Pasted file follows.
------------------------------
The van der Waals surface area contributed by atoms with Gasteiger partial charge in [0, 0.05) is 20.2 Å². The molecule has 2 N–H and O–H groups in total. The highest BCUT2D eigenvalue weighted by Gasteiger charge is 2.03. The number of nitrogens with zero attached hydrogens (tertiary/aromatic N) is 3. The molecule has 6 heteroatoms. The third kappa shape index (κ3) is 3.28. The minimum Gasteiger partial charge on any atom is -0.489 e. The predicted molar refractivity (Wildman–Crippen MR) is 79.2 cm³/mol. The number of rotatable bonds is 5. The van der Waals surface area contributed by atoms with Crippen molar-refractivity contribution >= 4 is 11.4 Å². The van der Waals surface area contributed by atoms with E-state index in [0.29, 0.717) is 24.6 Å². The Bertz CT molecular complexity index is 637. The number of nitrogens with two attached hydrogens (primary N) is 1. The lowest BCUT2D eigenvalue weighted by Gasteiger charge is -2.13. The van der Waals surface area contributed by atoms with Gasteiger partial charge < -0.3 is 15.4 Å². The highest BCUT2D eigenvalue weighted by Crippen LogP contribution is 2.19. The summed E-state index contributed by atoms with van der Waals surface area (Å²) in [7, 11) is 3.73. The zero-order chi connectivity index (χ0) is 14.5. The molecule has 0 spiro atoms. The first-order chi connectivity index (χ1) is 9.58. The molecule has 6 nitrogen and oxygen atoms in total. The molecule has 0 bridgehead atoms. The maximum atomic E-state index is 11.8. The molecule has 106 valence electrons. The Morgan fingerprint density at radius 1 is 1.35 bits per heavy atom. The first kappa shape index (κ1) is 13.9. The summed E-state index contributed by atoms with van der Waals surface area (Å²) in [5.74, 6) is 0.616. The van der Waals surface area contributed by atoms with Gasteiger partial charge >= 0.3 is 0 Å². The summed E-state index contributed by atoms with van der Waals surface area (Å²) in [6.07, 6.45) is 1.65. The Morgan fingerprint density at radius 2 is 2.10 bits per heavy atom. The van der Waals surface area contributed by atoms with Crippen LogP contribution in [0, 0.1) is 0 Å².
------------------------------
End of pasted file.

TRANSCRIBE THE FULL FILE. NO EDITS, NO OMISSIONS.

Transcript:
The van der Waals surface area contributed by atoms with Gasteiger partial charge in [0, 0.05) is 20.2 Å². The molecule has 2 N–H and O–H groups in total. The highest BCUT2D eigenvalue weighted by Gasteiger charge is 2.03. The number of nitrogens with zero attached hydrogens (tertiary/aromatic N) is 3. The molecule has 6 heteroatoms. The third kappa shape index (κ3) is 3.28. The minimum Gasteiger partial charge on any atom is -0.489 e. The predicted molar refractivity (Wildman–Crippen MR) is 79.2 cm³/mol. The number of rotatable bonds is 5. The van der Waals surface area contributed by atoms with Crippen molar-refractivity contribution >= 4 is 11.4 Å². The van der Waals surface area contributed by atoms with E-state index in [0.29, 0.717) is 24.6 Å². The Bertz CT molecular complexity index is 637. The number of nitrogens with two attached hydrogens (primary N) is 1. The lowest BCUT2D eigenvalue weighted by Gasteiger charge is -2.13. The van der Waals surface area contributed by atoms with Gasteiger partial charge < -0.3 is 15.4 Å². The highest BCUT2D eigenvalue weighted by Crippen LogP contribution is 2.19. The summed E-state index contributed by atoms with van der Waals surface area (Å²) in [7, 11) is 3.73. The zero-order chi connectivity index (χ0) is 14.5. The molecule has 0 spiro atoms. The first-order chi connectivity index (χ1) is 9.58. The molecule has 6 nitrogen and oxygen atoms in total. The molecule has 0 bridgehead atoms. The maximum atomic E-state index is 11.8. The molecule has 106 valence electrons. The Morgan fingerprint density at radius 1 is 1.35 bits per heavy atom. The first kappa shape index (κ1) is 13.9. The summed E-state index contributed by atoms with van der Waals surface area (Å²) in [5.74, 6) is 0.616. The van der Waals surface area contributed by atoms with Gasteiger partial charge >= 0.3 is 0 Å². The summed E-state index contributed by atoms with van der Waals surface area (Å²) in [6.07, 6.45) is 1.65. The Morgan fingerprint density at radius 2 is 2.10 bits per heavy atom. The van der Waals surface area contributed by atoms with Crippen LogP contribution in [0, 0.1) is 0 Å².